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Who Is Responsible for Health and Safety in the Workplace?

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Health and safety in the workplace have multiple dimensions. Physical security systems, like access control and COVID-19 monitoring programs, play a role in helping employees feel physically safe from injury and illness. Programs such as structured hybrid work norms, flexible sick-leave policies, and robust employee benefits packages help employees feel mentally well.

Frequent sentiment checks, a great company culture, and flexible remote work options also help with emotional health and safety, as employees can feel more productive, more confident, and like they're a team they enjoy being part of. According to an analysis by TinyPulse, everything from supporting remote work to creating high engagement levels can have a significant effect on reducing turnover (with 25% lower turnover and an 87% decreased likelihood of leaving, respectively). They note:

“Whether you're a C-level executive, HR department professional, or middle manager, be committed to creating a better employee experience. By doing everything you can to create a happy workplace, you can convince your team to stick around for the long haul. In return, your business becomes more profitable, more effective, and more desirable to work at. What's not to like?”

It can be easy to say that the buck stops with HR when it comes to workplace health and safety. But it's just as easy to say supervisors are responsible for ensuring compliance or it's up to the leadership team to create a culture of wellness. Ultimately, the stream of responsibility may look something like this:

  • One of HR’s main responsibilities is creating and maintaining systems and processes that lead to a safe, healthy workplace 
  • With systems in place, HR delegates downstream to management and leadership teams
  • From there, managers are responsible for ensuring their own teams follow health and safety protocols
  • Finally, individual employees must adhere to systems and processes in place to maintain a healthy workplace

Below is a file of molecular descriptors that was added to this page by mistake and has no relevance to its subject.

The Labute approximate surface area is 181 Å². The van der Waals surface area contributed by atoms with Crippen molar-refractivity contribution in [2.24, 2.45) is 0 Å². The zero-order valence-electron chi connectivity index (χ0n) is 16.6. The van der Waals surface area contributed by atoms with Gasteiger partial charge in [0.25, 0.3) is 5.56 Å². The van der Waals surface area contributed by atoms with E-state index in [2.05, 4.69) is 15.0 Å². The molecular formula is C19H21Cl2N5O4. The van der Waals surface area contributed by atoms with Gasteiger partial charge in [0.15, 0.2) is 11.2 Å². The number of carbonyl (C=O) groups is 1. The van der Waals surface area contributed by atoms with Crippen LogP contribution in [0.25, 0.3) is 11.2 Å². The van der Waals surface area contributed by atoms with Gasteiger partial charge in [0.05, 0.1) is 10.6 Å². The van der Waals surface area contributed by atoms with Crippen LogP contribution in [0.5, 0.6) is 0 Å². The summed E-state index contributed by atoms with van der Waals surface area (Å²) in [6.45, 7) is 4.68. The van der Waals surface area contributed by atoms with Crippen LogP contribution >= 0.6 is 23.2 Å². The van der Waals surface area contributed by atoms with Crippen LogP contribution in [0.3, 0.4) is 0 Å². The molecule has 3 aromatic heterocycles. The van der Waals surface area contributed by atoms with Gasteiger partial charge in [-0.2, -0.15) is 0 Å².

In the end, no one person or group of people is solely responsible for health and safety in the workplace. Rather, it’s a collective effort that must run throughout your organization. See how you can successfully organize responsibilities in your organization so everyone benefits from increased health and safety.

What Does OSHA Say?

When organizations are striving to create safe workplaces, one of the key foundations in those efforts should be OSHA compliance. OSHA, or the Occupational Safety and Health Administration, is a federal organization that establishes standards for safe workplaces, enforces those standards, and provides ongoing training and education.

Different workplaces are subject to different standards; the safety protocols of an automotive machining shop, for example, will have different areas of focus than a corporate office or a hospital. However, one core principle remains clear across all OSHA requirements: it is up to the employer to create a safe workplace. Whether it's safety from workplace injuries, unsafe building conditions, or COVID-19 and variant waves or other endemic viruses, employers have an obligation to prioritize health and safety. According to the ​​OSH Act of 1970:

“Each employer shall furnish to each of [its] employees employment and a place of employment which are free from recognized hazards that are causing or are likely to cause death or serious physical harm to [its] employees.”

Some of the obligations employers are required to manage include:

  • Eliminating potential hazards at their source: For example, employers need to reduce hazards rather than simply requiring employees to wear masks or other personal protective equipment (PPE). It's better to eliminate or reduce the source of the danger rather than guard against it during each potential interaction.